"We're very near the center of my mind," Loki informed him. "Some of the caves here are safe. Some notably not."
Tony looked around with more interest. This place was well and truly broken, something shattered and cracked with seismic pressure. There were deep, narrow fissures that looked like you could fall through darkness for miles if you inattentively stepped into one, and walls of rock pushed up into jagged hills.
There was one cave to the left of the path that caught Tony's attention. The entrance was formed by two boulders driven up from the ground at odd angles so they met and formed a triangular opening. There were chisel marks on it where someone had carved away at part of the stone to make passage easier. The cave was long, but only slightly winding, so Tony could see the reflection of some sort of light at the other end. That light had a warm glow to it, like victory and a breath of fresh air.
Tony stepped toward it, and was stopped by Loki gripping his shoulder in vice-strong warning.
"That, as you so astutely suggested earlier, is a trap based on the question Am I a monster? But it's not so simple as the one I set for you. It has grown up from years and bitterness and from Odin's words, and has elements of many kinds of traps I have not yet explained to you. It is beyond me to break, and it's most certainly beyond you."
"You're not a monster."
Loki gave him an unimpressed look. "There you go splitting the question. I am Jotun. And I am capable of terrible things. Those are two of the definitions used in the trap. But there are more, and I never quite managed to parse them all out. I recommend you not try."
"What's that at the other end?"
"I've never seen it up close, and I've come to suspect it's an illusion created by the trap to lure me in. But it looks a great deal like fatherly pride, does it not?"
"Fuck," Tony swore with reverent disgust as he realised Loki was right.
"I once expended great resources trying to break through that trap. But now I've added a few intentional flourishes, and I leave it there for uninvited guests. This is why you should never go wandering here without a guide."
Loki led him on, into another cave, and set Tony down to rest. Tony sat, groaning as the exhaustion of the quest caught up with him. "Ow-ouch. I really need to stop taking dares from you. One way or another, I either end up injured or kissing Clint. Although I guess the latter only happened twice."
"With luck this has at least cured you of any desire to put your spirit places it doesn't belong."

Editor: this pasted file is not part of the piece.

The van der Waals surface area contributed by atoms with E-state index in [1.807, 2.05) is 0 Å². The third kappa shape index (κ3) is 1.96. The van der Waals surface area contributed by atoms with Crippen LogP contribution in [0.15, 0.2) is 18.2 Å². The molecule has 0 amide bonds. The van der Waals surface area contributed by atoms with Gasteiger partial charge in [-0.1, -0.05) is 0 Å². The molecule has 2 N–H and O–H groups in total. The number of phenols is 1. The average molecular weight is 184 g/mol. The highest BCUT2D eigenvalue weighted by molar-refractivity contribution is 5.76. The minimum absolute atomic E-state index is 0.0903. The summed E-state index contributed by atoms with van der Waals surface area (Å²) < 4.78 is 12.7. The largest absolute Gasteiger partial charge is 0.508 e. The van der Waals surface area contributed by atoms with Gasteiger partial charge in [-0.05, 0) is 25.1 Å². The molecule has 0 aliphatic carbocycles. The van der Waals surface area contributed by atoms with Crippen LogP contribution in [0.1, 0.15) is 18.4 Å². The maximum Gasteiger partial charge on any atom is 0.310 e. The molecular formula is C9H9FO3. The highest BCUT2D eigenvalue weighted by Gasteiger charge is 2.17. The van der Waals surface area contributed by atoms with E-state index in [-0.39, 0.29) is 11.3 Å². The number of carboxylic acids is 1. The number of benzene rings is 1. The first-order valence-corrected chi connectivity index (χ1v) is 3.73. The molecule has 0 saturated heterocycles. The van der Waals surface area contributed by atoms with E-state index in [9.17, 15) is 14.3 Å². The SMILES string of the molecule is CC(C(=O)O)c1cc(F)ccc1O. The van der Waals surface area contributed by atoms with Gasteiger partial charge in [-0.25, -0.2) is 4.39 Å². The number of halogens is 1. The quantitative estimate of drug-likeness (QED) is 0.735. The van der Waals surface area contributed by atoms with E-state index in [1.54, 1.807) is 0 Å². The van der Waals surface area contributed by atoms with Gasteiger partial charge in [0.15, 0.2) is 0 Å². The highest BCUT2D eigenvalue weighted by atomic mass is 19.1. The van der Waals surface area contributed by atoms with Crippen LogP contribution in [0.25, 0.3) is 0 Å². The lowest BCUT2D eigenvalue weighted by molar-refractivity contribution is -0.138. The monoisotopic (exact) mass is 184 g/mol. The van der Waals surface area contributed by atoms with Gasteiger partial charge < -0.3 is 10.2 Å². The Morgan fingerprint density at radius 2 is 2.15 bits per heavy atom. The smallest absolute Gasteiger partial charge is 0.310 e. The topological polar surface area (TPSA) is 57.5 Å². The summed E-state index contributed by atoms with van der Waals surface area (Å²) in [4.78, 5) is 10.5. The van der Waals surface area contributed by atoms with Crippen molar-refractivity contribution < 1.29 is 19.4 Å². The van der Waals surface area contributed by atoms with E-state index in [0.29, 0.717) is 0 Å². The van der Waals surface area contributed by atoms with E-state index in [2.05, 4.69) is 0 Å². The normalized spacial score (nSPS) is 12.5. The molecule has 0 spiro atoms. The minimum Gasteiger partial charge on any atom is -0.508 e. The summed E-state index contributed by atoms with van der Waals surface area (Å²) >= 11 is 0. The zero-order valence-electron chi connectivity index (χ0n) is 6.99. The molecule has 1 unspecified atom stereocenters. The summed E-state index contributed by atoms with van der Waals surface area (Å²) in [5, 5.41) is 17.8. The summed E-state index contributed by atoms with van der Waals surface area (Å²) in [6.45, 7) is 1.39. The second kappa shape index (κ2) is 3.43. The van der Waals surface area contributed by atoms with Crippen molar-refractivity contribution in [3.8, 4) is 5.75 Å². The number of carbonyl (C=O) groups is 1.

"Sorry, nope. I still like the scenery. And it's still not as much fun to poke people unless it might result in being killed by something horrible and green. Speaking of which, does that plant I touched have any nasty side effects I should know about?"
Loki grimaced. "None you should know about, no."
"None you shouldn't either," Loki added, smiling at Tony's discomfort. "That was one of the harmless ones."
Once Tony felt up to it, they started off again. Walking on the same same path, they eventually took a left, then another, and arrived at the place where Loki kept thoughts of his daughter.
The building, if it was a building exactly, fit only clumsily into Tony's framework for interpreting it. It had the the organized, cultivated elegance of a state library or museum, overlaying something more organic, warm, and irritatingly familial. Here, it looked natural and right, but Tony was sure he was going to give himself an aneurysm later working to remember what this place looked like. They walked in, and Loki started sorting through archived memories, searching for a specific piece of information.
Trying and only half succeeding to wrap his brain around what he was seeing and remembering, Tony tapped Loki's arm to get his attention. "Hey, Loki."
"Don't distract me."
"I'm trying to think where this would be geographically compared to that path we were on earlier."
"You'll acquire a pointless headache doing that."
"No, but I'm just saying, wasn't the 'monster' trap on this side of the path when we were looking at it?"
"As I said, this is not a book of graph paper. The physics are no more Euclidian than-"
"Loki." Tony cut in more aggressively. "I'm trying to tell you that if that thing we saw before wasn't an illusion, this is where fatherly pride would be. It's because of your daughter."
Loki froze for several seconds. "...Oh," he said weakly. Without another word, he went back to searching through the archived memories.
When Loki broke the silence, it was in a more composed voice. "Here we go. You can tell Hel that what she seeks is on the mantelpiece underneath the elven skull."
"You have an elven skull on your mantelpiece?"
"No, but she does. When you threaten to hide something in the most distant reaches of the universe, people rarely bother to search their own house for it, you see."
"I'll keep that in mind."
Loki was returning the memory to its archived place with practiced care. "In your mind, I hope. Keep yourself there, while you're at it."
"Oh, come on. You know you like having me over."
"You take too much looking after."
"Still," Loki allowed with a small smile. "It is entertaining to watch how you gawk."
"Can I get a more thorough tour then? Somewhere in here, there has got to be a monument to my greatness; I can't leave without taking at least a few Polaroids."
"You have a Captain's life to save, I think. That seemed to matter immensely while you were screaming in my ear earlier."
"True. So. Dinner at my place?"
Loki sent him away without a reply.